The MSA Museum isn’t planning on getting rid of any of its artifacts, despite requiring a one-time contribution of $25,000 from the city to store and insure its collection as merger talks between the museum and The Reach Gallery Museum continue, executive director Kelly Railton said.
Heidi Enns, the city’s general manager of parks, recreation and culture, told a recent council meeting that ongoing talks to amalgamate the two groups stalled prior to the recent election of a new MSA Museum board.
The delay has made it difficult for the museum to secure grants and raise money, a report to council indicates, leading to the plea for financial assistance from the city.
The city has previously provided $75,000 annually to the museum, along with the use and upkeep of Trethewey House heritage site. While the city’s contribution is the museum’s largest revenue source, the now-expired agreement between it and the museum didn’t include the storing of materials.
This year, the museum expects to spend around $1,750 per month to cover storage, with insurance costing around $4,500 for the year.
A report to Abbotsford council says: “Despite the fact that there has been no conclusion to the discussions regarding the transfer and care of the artifacts between the MSA and The Reach, the two organizations are working together on collection management practices, and a process of deaccessioning the collection.”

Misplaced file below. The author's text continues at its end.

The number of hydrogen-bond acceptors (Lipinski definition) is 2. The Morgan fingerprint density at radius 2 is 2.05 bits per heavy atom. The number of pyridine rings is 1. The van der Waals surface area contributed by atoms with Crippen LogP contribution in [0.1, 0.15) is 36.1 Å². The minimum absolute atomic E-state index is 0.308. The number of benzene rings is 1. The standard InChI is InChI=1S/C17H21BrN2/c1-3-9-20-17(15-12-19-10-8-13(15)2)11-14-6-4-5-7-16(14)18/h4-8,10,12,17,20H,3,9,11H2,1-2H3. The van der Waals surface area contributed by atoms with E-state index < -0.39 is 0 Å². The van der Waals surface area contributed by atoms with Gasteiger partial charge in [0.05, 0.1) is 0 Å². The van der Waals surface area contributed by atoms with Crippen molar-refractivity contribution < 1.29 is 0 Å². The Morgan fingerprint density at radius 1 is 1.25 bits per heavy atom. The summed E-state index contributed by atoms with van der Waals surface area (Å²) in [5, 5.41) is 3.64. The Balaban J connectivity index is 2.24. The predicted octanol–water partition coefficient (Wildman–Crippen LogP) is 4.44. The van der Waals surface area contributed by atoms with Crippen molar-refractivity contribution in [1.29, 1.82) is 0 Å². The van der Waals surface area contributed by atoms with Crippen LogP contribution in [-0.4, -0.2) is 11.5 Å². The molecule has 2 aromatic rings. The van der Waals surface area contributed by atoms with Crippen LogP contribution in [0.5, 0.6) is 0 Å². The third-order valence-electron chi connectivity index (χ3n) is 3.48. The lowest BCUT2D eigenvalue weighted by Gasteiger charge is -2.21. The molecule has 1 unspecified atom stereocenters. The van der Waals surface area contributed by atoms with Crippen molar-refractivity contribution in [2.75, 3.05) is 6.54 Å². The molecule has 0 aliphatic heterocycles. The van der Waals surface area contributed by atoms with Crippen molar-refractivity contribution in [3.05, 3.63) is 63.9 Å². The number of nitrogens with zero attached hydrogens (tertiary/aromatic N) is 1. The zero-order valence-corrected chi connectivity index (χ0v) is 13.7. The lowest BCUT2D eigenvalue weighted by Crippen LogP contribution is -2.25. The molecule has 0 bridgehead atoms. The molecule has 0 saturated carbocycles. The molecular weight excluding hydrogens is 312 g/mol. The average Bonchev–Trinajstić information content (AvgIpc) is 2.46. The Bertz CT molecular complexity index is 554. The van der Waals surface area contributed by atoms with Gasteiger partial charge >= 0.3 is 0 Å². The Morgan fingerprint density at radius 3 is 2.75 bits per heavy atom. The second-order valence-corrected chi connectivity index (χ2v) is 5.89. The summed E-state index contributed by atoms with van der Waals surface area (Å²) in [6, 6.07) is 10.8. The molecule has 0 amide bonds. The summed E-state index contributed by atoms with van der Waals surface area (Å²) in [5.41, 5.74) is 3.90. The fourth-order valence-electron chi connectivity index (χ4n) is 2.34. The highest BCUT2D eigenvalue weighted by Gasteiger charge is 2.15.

But while “deaccession” often means disposing of a museum piece, Railton told The News that the museum – which isn’t accepting new pieces at this time – won’t be getting rid of any artifacts.
And while the city report said the society “has been collecting material without a collection policy,” Railton was adamant that was not the case. A collections policy has always existed, she said, adding, “We have a fully qualified collection manager who oversees that collection.”
Council unanimously approved the $25,000 in assistance to the museum. Citing the ongoing discussions, Coun. Sandy Blue said: “There’s a good chance this will be substantially reduced in future years.”
Last year, the museum’s society posted a deficit of $32,674.